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The Rediff Special/Sumit Bhattacharya
Why is India talking to Hurriyat now?
September 01, 2005
With Prime Minister Dr Manmohan Singh inviting the All-Parties Hurriyat Conference for talks on Monday, September 5, news focus has shifted again to Jammu and Kashmir. And that speaks volumes of the relative calm in the strife-torn Kashmir valley that has consistently been in the news for over 15 years now, for all the wrong reasons.
Just what is the Hurriyat?
The All-Parties Hurriyat Conference, an amalgam of 26 organisations initially, was formed as the political front of Kashmiri separatism on March 9, 1993. Initially considered a stooge of Pakistan and a pawn in Islamabad's game of gaining legitimacy for its support of terrorism in Jammu and Kashmir by the Indian government, it has never contested elections but claims to be the true representatives of the Kashmiri people.
If it is an umbrella organisation, is it united?
No, the Hurriyat is a divided house. In fact, it formally split into two factions -- the hardliners, led by Syed Ali Shah Geelani, and the moderates, led by Mirwaiz Umar Farooq -- on September 7, 2003. The hardline faction wants Kashmir to accede to Pakistan while the moderate faction wants an independent Kashmir.
So, which faction will the prime minister talk to?
The prime minister has invited the leader of the moderate faction, Mirwaiz Umar Farooq, for talks because it is the faction that says it eschews violence.
In fact, after the moderate Hurriyat and other separatist leaders visited Pakistan, the hardline leader Geelani has been sidelined.
Have the Hurriyat and the government ever talked?
Yes, in January and March 2004, then deputy prime minister Lal Kishenchand Advani held two rounds of talks with the Hurriyat leadership, which did not throw up any concrete solutions except the photo ops. But it was the first time New Delhi had agreed to Hurriyat's long-standing demand for talks with the highest levels of government.
Before the Advani-Hurriyat talks, Track II meetings and interlocutors like N N Vohra and K C Pant had been the government's way of talking to the Kashmiri separatists.
The third round of talks was supposed to be held in June 2004, but was delayed because of the Lok Sabha election. After the Congress-led United Progressive Alliance government came to power, the Hurriyat declared it would not hold talks because the government was not sincere. The reason: Home Minister Shivraj Patil had declared the talks must be within the ambit of the Indian Constitution. In other words, an 'independent' Kashmir was out of the question.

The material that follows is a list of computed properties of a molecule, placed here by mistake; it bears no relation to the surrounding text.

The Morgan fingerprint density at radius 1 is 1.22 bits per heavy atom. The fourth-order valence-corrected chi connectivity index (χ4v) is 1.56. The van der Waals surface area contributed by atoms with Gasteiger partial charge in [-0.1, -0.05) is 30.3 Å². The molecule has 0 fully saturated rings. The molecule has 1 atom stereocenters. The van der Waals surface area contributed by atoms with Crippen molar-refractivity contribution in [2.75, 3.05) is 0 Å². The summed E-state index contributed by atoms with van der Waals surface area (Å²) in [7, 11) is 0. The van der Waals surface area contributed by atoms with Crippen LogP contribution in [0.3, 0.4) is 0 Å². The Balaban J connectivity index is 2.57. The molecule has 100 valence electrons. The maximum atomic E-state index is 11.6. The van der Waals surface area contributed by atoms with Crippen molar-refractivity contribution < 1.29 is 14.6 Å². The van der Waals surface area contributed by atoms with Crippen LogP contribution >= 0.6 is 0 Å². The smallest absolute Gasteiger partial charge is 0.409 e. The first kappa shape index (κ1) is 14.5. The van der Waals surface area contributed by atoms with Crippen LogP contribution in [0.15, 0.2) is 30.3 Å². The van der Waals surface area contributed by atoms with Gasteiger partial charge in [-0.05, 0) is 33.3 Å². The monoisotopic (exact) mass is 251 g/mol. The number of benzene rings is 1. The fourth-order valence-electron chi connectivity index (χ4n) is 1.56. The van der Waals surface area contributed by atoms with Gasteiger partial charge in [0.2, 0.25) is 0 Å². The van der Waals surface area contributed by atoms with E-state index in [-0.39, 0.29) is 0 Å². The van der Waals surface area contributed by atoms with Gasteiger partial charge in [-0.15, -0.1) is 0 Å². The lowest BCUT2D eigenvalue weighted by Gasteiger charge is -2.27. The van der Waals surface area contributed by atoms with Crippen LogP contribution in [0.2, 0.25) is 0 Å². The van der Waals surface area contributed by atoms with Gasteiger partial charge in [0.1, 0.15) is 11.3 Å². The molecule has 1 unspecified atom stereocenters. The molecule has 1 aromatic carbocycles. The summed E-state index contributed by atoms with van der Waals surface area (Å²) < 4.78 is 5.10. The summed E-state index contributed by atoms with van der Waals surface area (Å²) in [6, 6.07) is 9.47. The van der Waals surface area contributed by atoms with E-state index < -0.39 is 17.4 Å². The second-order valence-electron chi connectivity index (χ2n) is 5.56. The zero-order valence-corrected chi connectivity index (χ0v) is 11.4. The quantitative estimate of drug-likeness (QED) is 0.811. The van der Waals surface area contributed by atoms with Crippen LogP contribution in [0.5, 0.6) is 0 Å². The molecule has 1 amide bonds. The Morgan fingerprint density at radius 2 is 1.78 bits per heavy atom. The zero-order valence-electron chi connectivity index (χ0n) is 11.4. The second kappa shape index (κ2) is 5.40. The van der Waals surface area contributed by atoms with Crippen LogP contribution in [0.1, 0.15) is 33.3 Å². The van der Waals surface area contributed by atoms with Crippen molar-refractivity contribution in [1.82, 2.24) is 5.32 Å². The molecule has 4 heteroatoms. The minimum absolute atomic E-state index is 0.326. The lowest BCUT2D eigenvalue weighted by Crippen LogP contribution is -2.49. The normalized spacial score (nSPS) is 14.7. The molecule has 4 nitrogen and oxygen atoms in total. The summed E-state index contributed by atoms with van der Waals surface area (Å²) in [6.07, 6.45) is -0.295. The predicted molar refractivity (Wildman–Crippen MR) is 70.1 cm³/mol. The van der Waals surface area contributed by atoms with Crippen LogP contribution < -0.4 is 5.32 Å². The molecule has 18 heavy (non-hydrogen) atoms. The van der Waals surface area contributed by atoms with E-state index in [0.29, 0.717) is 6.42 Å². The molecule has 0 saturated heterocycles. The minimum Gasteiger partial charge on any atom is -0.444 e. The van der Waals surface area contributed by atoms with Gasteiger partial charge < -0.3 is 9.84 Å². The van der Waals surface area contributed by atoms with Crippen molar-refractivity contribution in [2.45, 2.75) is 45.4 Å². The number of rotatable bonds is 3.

So, is the prime minister's offer of talks surprising?
Not really. Ever since the moderate separatist leaders had been allowed to visit Pakistan occupied Kashmir and eventually managed to wrangle a trip to Pakistan, they had declared they were ready for talks. The UPA government had been talking to the Hurriyat through intermediaries such as Wajahat Habibullah, a senior IAS officer of the Jammu and Kashmir cadre, and Amar Singh Dulat, the former chief of the Research & Analysis Wing.
What's the Pakistan angle?
Any dialogue with New Delhi is impossible for Kashmiri separatists without Islamabad's nod.
After the Kargil war, then national security adviser Brajesh Mishra had launched what was called Operation Break Ice, to bring militants to the dialogue table. A section of the Hizbul Mujahideen had indicated readiness for talks, which caught Islamabad unawares. As a result, the impending talks were sabotaged.
Over the years, the Hurriyat had been demanding that any talks on Kashmir be tripartite: with Pakistan, India and the Hurriyat at the same table. Several analysts have pointed out that the separatists' recent readiness for talks is a fallout of their Pakistan visit, when Pakistan President Pervez Musharraf gave them the green signal for talks with New Delhi.
Several other commentators have pointed at the timing of the Hurriyat's talks with Singh: September 5, which is 10 days before the prime minister meets Musharraf in New York.
What can we expect from the talks?
Not a miracle solution for Kashmir, for sure.
All these years, the Hurriyat had held an 'independent Kashmir' as its reason to exist. And Pakistan had been its patron saint. Now, with Islamabad and New Delhi walking a tentative road to peace, the Hurriyat is stuck between a master singing a new tune and a people who have seen a ray of hope after years of violence and bloodshed. The Hurriyat's credibility and importance has never been so low.
Even Islamabad has made noises to the effect that Hurriyat should go for the people's mandate through elections. And since India has not wavered from its position that Kashmir is an integral part of the country, the Hurriyat has been making noises about a buffer state, a region jointly controlled by India an Pakistan. But it cannot be aggressive with New Delhi because New Delhi has the upper hand now.
But for a state that has been forced two steps back for every step forward, the talks are certainly a big step forward.
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